Gillespie raises $2.2 million during first quarter
Warner has $7 million on hand, Skelley says Warner still has advantage
Ed Gillespie, the likely Republican nominee for the Virginia Senate seat currently occupied by Mark Warner, recently announced his campaign raised $2.2 million in fundraising in the first quarter. Three out of five donations made to the Gillespie campaign were from Virginians, with donations coming from 89 different counties across the state.
Warner, D-Virginia, currently has $7 million cash on hand for the re-election effort. Center for Politics spokesperson Geoffrey Skelley said Warner remains in a strong position, but Gillespie is being taken seriously as a candidate.
“It indicates that Gillespie is a strong candidate as we [anticipated],” Skelley said. “Obviously, Mark Warner is a difficult incumbent to knock off — he’s still relatively popular and Gillespie trails pretty substantially in the polls.”
Skelley said Gillespie could pull off an upset victory if the national climate changes substantially.
“Essentially the national environment just has to get worse for Democrats — mainly the president’s approval rating has to get lower,” Skelley said. “Things like that could impact Warner negatively just because of his party identification and help Gillespie because of his party identification.”
Warner campaign spokesperson David Turner said Warner is staying focused on issues in the Senate for the time being.
“I think there’s plenty of time for campaigning, but right now he’s looking to find answers to some of the more pressing problems that face Virginia and the country as a whole,” Turner said.
Gillespie campaign spokesperson Paul Logan said the campaign is very optimistic and fundraising reports show Gillespie has been receiving support across Virginia.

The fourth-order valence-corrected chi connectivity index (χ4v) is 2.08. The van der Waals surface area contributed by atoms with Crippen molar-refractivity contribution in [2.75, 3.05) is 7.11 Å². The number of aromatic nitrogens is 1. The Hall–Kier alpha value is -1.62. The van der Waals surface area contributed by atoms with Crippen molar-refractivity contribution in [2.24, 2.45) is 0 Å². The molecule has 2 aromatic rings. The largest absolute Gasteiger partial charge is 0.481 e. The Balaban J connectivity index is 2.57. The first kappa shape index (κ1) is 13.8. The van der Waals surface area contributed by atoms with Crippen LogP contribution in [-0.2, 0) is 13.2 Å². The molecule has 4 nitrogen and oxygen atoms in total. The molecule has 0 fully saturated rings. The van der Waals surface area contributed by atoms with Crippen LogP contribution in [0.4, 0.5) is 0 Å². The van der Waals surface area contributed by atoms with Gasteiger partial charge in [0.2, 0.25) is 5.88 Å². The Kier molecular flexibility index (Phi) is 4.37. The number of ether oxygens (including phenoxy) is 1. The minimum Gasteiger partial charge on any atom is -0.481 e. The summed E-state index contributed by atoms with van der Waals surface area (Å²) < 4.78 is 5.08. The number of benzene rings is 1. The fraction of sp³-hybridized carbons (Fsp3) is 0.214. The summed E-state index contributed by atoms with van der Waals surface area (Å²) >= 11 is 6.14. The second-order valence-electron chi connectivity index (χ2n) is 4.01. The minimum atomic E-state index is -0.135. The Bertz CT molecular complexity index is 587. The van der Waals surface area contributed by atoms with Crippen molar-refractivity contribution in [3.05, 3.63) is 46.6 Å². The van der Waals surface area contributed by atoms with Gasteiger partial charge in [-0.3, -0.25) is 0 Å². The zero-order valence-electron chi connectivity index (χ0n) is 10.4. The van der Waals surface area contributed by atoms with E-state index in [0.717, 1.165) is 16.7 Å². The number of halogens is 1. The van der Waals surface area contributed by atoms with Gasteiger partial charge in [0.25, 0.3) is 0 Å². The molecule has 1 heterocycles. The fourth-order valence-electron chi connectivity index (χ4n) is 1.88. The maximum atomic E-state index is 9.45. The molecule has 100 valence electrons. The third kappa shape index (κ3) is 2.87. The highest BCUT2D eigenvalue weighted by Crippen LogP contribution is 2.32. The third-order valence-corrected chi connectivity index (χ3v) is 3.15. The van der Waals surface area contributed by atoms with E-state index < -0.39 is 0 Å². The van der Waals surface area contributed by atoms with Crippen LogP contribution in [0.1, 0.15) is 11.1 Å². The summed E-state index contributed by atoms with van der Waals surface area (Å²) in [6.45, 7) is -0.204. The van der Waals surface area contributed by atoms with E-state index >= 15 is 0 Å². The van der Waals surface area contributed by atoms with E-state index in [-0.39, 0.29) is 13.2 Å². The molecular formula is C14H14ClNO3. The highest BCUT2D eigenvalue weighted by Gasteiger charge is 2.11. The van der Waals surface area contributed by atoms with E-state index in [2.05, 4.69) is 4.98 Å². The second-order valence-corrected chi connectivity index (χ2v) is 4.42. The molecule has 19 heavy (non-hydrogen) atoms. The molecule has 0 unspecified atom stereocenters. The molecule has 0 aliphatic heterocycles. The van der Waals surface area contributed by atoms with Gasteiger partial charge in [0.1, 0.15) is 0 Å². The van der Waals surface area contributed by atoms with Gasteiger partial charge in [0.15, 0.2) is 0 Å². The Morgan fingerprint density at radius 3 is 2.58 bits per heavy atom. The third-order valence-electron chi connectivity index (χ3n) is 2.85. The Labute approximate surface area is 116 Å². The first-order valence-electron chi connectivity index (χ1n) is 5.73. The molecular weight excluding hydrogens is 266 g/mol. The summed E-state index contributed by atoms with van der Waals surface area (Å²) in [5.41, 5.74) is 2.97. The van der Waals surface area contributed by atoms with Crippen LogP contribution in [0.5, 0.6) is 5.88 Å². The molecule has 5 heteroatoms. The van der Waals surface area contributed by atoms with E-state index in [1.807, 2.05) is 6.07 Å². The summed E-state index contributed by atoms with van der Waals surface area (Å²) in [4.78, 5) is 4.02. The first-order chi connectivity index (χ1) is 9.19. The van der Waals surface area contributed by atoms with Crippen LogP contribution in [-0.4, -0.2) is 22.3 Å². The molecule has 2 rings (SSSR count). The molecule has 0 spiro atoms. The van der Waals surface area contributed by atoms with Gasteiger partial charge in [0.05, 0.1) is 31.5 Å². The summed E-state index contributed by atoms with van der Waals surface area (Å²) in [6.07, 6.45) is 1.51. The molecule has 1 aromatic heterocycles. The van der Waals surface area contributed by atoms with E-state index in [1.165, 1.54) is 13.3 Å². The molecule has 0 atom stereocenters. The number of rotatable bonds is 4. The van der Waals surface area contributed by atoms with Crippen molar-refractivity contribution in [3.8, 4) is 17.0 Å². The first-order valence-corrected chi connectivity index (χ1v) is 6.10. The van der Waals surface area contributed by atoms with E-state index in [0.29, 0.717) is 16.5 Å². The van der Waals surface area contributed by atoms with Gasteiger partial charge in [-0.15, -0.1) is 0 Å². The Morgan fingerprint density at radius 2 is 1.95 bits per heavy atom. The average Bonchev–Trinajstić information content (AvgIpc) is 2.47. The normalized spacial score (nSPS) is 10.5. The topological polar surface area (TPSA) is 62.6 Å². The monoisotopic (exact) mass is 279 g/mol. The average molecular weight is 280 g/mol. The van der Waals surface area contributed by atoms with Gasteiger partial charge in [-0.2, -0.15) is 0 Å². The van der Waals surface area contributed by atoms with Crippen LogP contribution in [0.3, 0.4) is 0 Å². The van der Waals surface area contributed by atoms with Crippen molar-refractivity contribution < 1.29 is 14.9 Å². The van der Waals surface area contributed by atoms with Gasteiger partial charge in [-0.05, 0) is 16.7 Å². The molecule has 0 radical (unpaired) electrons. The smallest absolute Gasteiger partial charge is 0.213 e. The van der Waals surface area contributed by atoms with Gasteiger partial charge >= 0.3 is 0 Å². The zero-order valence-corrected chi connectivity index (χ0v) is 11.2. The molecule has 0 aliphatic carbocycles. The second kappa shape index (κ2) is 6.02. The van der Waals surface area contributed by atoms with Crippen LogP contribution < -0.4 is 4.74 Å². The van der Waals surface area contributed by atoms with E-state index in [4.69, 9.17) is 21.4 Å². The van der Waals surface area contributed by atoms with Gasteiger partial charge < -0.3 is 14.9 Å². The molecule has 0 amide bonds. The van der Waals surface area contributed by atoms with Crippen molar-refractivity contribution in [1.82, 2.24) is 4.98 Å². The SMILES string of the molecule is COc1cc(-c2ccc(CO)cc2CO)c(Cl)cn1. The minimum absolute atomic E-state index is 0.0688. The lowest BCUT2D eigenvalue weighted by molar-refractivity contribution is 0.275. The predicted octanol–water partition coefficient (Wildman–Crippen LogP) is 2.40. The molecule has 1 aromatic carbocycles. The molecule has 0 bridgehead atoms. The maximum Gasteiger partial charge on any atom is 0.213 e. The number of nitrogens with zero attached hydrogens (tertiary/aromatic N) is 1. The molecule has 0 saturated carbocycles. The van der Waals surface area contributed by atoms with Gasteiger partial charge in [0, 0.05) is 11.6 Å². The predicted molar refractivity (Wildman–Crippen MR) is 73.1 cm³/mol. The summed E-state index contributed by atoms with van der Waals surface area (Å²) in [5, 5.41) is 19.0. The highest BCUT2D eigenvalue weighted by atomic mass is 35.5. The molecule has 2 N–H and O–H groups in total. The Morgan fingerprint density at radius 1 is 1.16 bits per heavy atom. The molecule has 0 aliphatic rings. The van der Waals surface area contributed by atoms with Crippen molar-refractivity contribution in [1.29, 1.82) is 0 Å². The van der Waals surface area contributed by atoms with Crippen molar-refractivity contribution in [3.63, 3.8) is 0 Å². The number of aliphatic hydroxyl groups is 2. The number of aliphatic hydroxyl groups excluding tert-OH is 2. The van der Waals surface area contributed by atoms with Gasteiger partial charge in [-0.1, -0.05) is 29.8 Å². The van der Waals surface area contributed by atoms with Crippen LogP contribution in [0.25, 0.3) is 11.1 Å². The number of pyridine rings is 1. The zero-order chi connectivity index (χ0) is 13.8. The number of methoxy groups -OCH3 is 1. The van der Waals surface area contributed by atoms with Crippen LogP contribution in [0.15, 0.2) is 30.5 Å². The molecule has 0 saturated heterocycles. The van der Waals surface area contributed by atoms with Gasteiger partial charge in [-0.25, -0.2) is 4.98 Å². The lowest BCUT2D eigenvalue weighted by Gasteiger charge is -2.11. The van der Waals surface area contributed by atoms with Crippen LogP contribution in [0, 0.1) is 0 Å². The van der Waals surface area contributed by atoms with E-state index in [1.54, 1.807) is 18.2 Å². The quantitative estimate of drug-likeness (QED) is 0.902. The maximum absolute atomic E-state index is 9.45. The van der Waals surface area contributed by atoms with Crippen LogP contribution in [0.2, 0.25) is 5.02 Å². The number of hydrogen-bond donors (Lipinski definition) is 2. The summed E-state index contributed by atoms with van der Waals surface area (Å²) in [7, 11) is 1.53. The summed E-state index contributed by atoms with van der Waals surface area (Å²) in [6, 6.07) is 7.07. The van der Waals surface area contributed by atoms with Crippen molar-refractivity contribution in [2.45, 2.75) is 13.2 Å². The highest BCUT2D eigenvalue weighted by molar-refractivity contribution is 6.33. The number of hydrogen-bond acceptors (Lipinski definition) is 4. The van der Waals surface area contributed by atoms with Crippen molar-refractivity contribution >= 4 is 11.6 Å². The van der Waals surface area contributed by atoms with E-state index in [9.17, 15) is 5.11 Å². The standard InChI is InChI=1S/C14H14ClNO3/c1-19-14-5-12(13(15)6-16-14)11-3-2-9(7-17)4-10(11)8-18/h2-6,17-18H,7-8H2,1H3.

“Ed has been traveling around Virginia meeting with voters, listening to them and sharing his ideas,” Logan said in an email. “We’re seeing great enthusiasm for Ed’s campaign across Virginia. It reflects the broad-base of support for someone who will be effective as a servant-leader on day one.”
Skelley said he expects Gillespie to try to link Warner to the president in his criticism on policy.
“Gillespie is going to try and tie Warner to the president as much as possible, particularly on the Affordable Care Act,” Skelley said. “He will point out that Warner has been a staunch supporter of President Obama while claiming to be kind of an independent voice for Virginia. Warner I think is taking the approach of ‘I agree with the president on a lot of things but I don’t agree with him on others,’ which is not necessarily a bad one in Virginia.”
Turner said Warner’s history of working with both parties to get legislation passed will be a focus of the campaign and is something citizens will support.
“We’re going to be focused on Senator Warner’s history of bipartisan legislation,” Turner said. “I think the people of Virginia know Senator Warner’s record, he has a reputation of being able to get a broad array of folks from different ideological backgrounds to agree on common ground. We feel really good about running on that, Senator Warner is going to continue talking about what he’s done and I think Virginia is going to respond to that.”
Logan said the economy, health care and other issues will also be a large focus of the Gillespie campaign.
“Across Virginia, the top concern is economic anxiety, with rising energy costs, skyrocketing health care premiums [and] uncertainty about future job prospects, especially for young people,” Logan said. “With the right policies, we can do better, and we will.”
Skelley said Warner is taking Gillespie’s challenge seriously.
“There’s a lot of reasons why Warner is probably going to win re-election — it’s just that Gillespie is a serious candidate who could potentially beat him if the circumstances are right,” Skelley said.